Vintage Jewelry History

Posted on

Antique vs Vintage: What’s the Difference?


When a ring has been previously owned and was made over 100 years ago from the present year, we call it "antique". We have many engagement rings in our collection that would be considered “antique”, which are all from the Victorian and Edwardian periods (the mid-1800’s to about 1915). Antique engagement rings are a wonderful piece of history that need extra care and attention due to their more delicate nature. When cared for properly, antique engagement rings will last several lifetimes!


When a ring has been previously owned but it was made anytime in the last 100 years from the present date, we call it "vintage". The rules get a little fuzzy in this category, but “vintage” typically refers to engagement rings that are at least 20-30 years old, but less than 100 years old, and have been previously owned. The majority of engagement rings in our collection are authentically vintage, coming from the Art Deco, Retro, and Modern eras (1915 - the late 1960’s).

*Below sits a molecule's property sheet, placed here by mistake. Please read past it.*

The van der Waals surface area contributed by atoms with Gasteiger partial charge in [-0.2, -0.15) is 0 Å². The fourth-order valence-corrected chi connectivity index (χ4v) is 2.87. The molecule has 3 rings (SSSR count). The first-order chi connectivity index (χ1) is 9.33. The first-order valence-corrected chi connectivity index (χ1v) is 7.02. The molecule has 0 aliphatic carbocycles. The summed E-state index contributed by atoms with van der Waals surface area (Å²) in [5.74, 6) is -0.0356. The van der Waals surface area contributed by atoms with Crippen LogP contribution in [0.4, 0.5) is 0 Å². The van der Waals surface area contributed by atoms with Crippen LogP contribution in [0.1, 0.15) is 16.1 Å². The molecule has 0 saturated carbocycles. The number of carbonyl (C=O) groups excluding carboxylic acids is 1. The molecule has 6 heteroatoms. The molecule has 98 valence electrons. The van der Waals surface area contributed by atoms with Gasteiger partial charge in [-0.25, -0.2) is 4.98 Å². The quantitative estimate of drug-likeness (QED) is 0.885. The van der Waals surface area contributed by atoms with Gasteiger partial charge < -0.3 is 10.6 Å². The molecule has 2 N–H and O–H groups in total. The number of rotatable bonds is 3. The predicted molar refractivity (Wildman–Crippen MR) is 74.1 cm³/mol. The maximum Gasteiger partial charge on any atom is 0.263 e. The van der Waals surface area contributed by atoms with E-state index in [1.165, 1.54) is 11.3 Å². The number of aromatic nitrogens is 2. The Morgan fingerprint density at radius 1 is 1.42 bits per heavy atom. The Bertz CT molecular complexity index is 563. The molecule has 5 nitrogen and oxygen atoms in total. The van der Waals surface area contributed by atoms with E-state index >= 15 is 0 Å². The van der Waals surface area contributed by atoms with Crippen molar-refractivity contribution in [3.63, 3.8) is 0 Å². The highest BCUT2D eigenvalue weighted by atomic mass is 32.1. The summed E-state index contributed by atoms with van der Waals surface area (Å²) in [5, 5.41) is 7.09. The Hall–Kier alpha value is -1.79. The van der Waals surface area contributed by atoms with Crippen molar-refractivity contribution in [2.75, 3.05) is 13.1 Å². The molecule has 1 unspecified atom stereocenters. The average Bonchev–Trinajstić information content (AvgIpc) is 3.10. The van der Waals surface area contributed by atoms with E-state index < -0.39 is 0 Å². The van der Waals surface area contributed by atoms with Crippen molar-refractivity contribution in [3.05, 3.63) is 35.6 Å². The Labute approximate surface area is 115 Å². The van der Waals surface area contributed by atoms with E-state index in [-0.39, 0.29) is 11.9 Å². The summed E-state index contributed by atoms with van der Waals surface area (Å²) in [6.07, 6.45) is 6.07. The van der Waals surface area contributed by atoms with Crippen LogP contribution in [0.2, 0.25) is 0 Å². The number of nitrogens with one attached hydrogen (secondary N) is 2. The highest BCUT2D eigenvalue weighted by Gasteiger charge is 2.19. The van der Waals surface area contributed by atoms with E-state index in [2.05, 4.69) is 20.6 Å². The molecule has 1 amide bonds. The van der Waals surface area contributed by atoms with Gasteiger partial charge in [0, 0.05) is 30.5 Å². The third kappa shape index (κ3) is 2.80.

Finally, any ring that is newly made, has not been previously owned, and was made to look like a vintage or antique ring is considered "vintage-inspired". Most rings from national retailers that are labeled "vintage" are actually "vintage-inspired", because they are brand new and have never been owned by anyone before. Vintage-inspired rings often use antique or vintage cut diamonds such as the Old Mine Cut or Old European Cut but have newly made settings. Knowing what "vintage" actually means will help you purchase a ring - maybe a vintage-inspired engagement ring is what you're after, or maybe you're looking for an engagement ring already rich with history that was made in another era. The choice is yours!

Jewelry Time Periods

Georgian (1714 - 1830)